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The Different Types of Loss Ratio

Last editedMar 20222 min read

The loss ratio is used by insurance companies to give an in-depth overview of their financial performance. Specifically, it represents the ratio of losses paid out to premiums earned and is shown as a percentage.

In this post, we’ll guide you through the different types of loss ratio and how they work.

What is loss ratio

As already stated, loss ratio is a value used in the insurance industry to indicate the ratio of losses to premiums earned. Losses include paid insurance claims, i.e. when someone requires the use of their insurance, and adjustment expenses, i.e. the costs involved in administering and settling claims, even if these claims are ultimately invalid.

How to calculate insurance loss ratio

The formula for insurance loss ratio is the following:

Loss ratio = ((insurance claims paid + loss adjustment expenses)/total premiums earned) x 100

For example, if a company pays $80 in claims and $10 in adjustment expenses for every $180 in collected premiums, the equation would read:

((80+10)/180) x 100 = 50

The loss ratio will therefore be 50%.

How an insurance loss ratio works

Loss ratios will differ depending on the insurance type. The loss ratio for health insurance is often higher than for property insurance, for example. Loss ratios can be a good indicator of the overall health and profitability of an insurance company. As an insurance model depends on premiums outweighing losses, it follows that, generally speaking, a high loss ratio reflects a certain amount of financial difficulty.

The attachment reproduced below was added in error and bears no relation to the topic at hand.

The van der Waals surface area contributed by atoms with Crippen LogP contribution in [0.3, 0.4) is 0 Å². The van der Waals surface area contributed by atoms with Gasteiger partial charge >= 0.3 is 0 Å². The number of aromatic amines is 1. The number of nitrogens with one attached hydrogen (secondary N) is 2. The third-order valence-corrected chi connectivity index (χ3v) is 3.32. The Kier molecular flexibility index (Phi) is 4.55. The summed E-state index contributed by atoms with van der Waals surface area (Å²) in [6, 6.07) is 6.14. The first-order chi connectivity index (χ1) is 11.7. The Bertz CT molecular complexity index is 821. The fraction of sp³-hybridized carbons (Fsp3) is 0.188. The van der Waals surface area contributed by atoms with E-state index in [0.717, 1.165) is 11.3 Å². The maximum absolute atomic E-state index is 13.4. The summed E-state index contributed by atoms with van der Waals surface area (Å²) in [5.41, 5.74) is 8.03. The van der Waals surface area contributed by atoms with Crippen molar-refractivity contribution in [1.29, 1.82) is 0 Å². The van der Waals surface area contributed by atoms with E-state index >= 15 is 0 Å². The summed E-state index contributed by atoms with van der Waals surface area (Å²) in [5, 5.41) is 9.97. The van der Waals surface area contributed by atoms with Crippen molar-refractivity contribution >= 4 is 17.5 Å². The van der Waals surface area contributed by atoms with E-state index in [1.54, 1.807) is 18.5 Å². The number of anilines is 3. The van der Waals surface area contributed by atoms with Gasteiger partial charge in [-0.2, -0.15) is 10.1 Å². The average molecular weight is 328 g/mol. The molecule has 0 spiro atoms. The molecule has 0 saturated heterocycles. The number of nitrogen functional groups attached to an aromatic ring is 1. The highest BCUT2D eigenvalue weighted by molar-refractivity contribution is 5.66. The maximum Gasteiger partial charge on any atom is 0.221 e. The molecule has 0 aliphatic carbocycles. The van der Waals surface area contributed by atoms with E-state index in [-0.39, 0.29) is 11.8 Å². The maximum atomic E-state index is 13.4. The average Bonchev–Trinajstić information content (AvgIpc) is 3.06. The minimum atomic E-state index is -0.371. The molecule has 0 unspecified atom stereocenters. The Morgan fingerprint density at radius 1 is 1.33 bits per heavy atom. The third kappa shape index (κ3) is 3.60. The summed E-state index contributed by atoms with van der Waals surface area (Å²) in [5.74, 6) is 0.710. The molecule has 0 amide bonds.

To minimise the loss ratio, insurance companies, like life insurance companies, will adjust premiums according to risk factors, such as medical history. Somebody with many health complications, for example, will often have to pay a higher premium.

Different types of loss ratio

Now we’ve clarified what is meant by the term loss ratio in insurance, let’s find out about other types of loss ratios.

Banking loss ratio

In banking, a loss ratio refers to the amount of unrecoverable debt to outstanding debt. For example, if $200 was loaned, but only $180 was ever repaid, then the bank has a loss ratio of 10%. This loss ratio is used to inform financing fees for loans. If, for instance, the average loss ratio on a certain type loan is 3%, then the financing fees for those loans has to exceed 3% in order to recover the average loss and ensure a profit is made.

Medical loss ratio

In the US, under the Affordable Care Act 2010, loss ratios for private health insurance are regulated and insurers are required to issue rebates to customers in the case that they do not spend 80-85% of their premiums on health care costs.

In Australia, the government offers a private health insurance rebate to subsidise the costs of private health insurance premiums.

Loss ratio vs combined ratio

Both loss ratio and combined ratio are used to calculate the profitability of an insurance company. However, they refer to slightly different things and it’s important to make the distinction when determining a company’s financial health.

The loss ratio reflects the total losses compared to premiums earned, while the combined ratio reflects the total losses and all expenses involved compared to premiums earned.

The combined ratio is calculated using the following formula:

((Incurred losses + all expenses)/total premiums earned) x 100

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